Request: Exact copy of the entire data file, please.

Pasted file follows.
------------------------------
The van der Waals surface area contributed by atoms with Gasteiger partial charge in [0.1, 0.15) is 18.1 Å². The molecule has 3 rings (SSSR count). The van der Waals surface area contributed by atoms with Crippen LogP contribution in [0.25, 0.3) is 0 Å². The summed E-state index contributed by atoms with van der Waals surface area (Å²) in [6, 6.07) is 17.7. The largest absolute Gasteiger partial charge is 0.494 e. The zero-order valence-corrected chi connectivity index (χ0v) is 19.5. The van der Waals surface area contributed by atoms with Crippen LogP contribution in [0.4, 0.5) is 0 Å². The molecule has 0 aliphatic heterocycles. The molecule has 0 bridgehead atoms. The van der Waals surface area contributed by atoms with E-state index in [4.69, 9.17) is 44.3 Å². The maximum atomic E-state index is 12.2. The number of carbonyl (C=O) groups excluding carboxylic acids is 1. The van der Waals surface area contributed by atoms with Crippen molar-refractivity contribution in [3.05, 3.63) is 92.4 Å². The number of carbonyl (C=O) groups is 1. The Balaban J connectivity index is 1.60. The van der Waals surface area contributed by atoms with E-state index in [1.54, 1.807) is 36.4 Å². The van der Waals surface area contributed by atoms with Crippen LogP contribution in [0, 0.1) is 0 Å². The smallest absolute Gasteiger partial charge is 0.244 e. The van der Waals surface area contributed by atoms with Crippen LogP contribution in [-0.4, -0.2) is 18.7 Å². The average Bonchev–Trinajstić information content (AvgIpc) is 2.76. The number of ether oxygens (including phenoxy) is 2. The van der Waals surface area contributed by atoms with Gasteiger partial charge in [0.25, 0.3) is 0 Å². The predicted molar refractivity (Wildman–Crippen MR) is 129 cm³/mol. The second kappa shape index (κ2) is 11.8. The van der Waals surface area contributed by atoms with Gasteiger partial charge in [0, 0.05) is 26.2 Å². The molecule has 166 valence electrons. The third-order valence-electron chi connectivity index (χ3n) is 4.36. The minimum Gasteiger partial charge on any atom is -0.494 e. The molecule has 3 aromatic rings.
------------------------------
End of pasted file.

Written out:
The van der Waals surface area contributed by atoms with Gasteiger partial charge in [0.1, 0.15) is 18.1 Å². The molecule has 3 rings (SSSR count). The van der Waals surface area contributed by atoms with Crippen LogP contribution in [0.25, 0.3) is 0 Å². The summed E-state index contributed by atoms with van der Waals surface area (Å²) in [6, 6.07) is 17.7. The largest absolute Gasteiger partial charge is 0.494 e. The zero-order valence-corrected chi connectivity index (χ0v) is 19.5. The van der Waals surface area contributed by atoms with Crippen LogP contribution in [0.4, 0.5) is 0 Å². The molecule has 0 aliphatic heterocycles. The molecule has 0 bridgehead atoms. The van der Waals surface area contributed by atoms with E-state index in [4.69, 9.17) is 44.3 Å². The maximum atomic E-state index is 12.2. The number of carbonyl (C=O) groups excluding carboxylic acids is 1. The van der Waals surface area contributed by atoms with Crippen molar-refractivity contribution in [3.05, 3.63) is 92.4 Å². The number of carbonyl (C=O) groups is 1. The Balaban J connectivity index is 1.60. The van der Waals surface area contributed by atoms with E-state index in [1.54, 1.807) is 36.4 Å². The van der Waals surface area contributed by atoms with Crippen LogP contribution in [0, 0.1) is 0 Å². The smallest absolute Gasteiger partial charge is 0.244 e. The van der Waals surface area contributed by atoms with Crippen LogP contribution in [-0.4, -0.2) is 18.7 Å². The average Bonchev–Trinajstić information content (AvgIpc) is 2.76. The number of ether oxygens (including phenoxy) is 2. The van der Waals surface area contributed by atoms with Gasteiger partial charge in [0.25, 0.3) is 0 Å². The predicted molar refractivity (Wildman–Crippen MR) is 129 cm³/mol. The second kappa shape index (κ2) is 11.8. The van der Waals surface area contributed by atoms with Gasteiger partial charge in [0, 0.05) is 26.2 Å². The molecule has 166 valence electrons. The third-order valence-electron chi connectivity index (χ3n) is 4.36. The minimum Gasteiger partial charge on any atom is -0.494 e. The molecule has 3 aromatic rings.